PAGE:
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J Biol Chem. 2002 May 3;277(18):15459-64. Epub 2002 Feb 19.

Caspase inhibition activates HIV in latently infected cells. Role of tumor necrosis factor receptor 1 and CD95.

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  • 1Institute for Virology and Immunobiology, Julius-Maximilians-Universit├Ąt, 97078 W├╝rzburg, Germany.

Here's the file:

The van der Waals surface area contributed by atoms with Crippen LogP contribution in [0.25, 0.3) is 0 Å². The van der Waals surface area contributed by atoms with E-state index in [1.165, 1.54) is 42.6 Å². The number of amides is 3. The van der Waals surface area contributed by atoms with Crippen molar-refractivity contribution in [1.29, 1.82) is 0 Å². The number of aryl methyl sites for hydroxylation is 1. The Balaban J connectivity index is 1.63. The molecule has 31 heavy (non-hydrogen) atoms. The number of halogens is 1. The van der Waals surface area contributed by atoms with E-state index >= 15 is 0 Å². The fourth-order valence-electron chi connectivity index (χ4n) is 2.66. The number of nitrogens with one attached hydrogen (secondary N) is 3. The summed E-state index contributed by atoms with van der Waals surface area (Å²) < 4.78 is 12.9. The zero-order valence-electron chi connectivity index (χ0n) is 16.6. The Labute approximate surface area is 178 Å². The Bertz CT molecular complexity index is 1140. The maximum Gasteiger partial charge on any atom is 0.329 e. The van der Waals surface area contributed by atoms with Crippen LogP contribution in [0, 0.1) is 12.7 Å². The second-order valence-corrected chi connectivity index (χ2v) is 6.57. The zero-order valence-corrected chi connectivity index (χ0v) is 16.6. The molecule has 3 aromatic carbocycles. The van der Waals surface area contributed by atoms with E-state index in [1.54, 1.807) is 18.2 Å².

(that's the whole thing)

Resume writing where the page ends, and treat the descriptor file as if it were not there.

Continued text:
Stimulation of tumor necrosis factor receptor 1 (TNF-R1) triggers both caspase-dependent and caspase-independent signaling activities. The caspase-dependent signaling pathway induces apoptotic cell death in susceptible cells, whereas the caspase-independent signaling cascade leads to activation of nuclear factor kappa B and induces antiapoptotic signaling activities. Stimulation of nuclear factor kappa B via TNF-R1 is known to activate human immunodeficiency virus (HIV) replication in infected cells. Here we show that the broad range caspase inhibitor benzyloxycarbonyl-Val-Ala-Asp-fluoromethyl ketone (ZVAD) activates HIV replication in the chronically infected T-cell line ACH-2. Virus activation was caused by a sensitization of TNF-R1 toward endogenously produced tumor necrosis factor alpha (TNF-alpha). Neutralizing anti-TNF-alpha antibodies completely abolished the virus-inducing activity of ZVAD. Treatment of cells with TNF-alpha in the presence of ZVAD caused increased expression of TNF-alpha and induced enhanced virus replication. Activation of CD95, another member of the TNF receptor family, similarly triggered HIV replication, which was further enhanced in the presence of ZVAD. Our data show that caspase inhibitors sensitize both CD95 and TNF-R1 to mediate activation of HIV in latently infected cells. Activation of HIV replication in latent virus reservoirs is currently discussed as a therapeutic strategy to achieve eradication of HIV in patients treated with antiretroviral therapy. Our results point to a novel role for caspase inhibitors as activators of virus replication in vivo.

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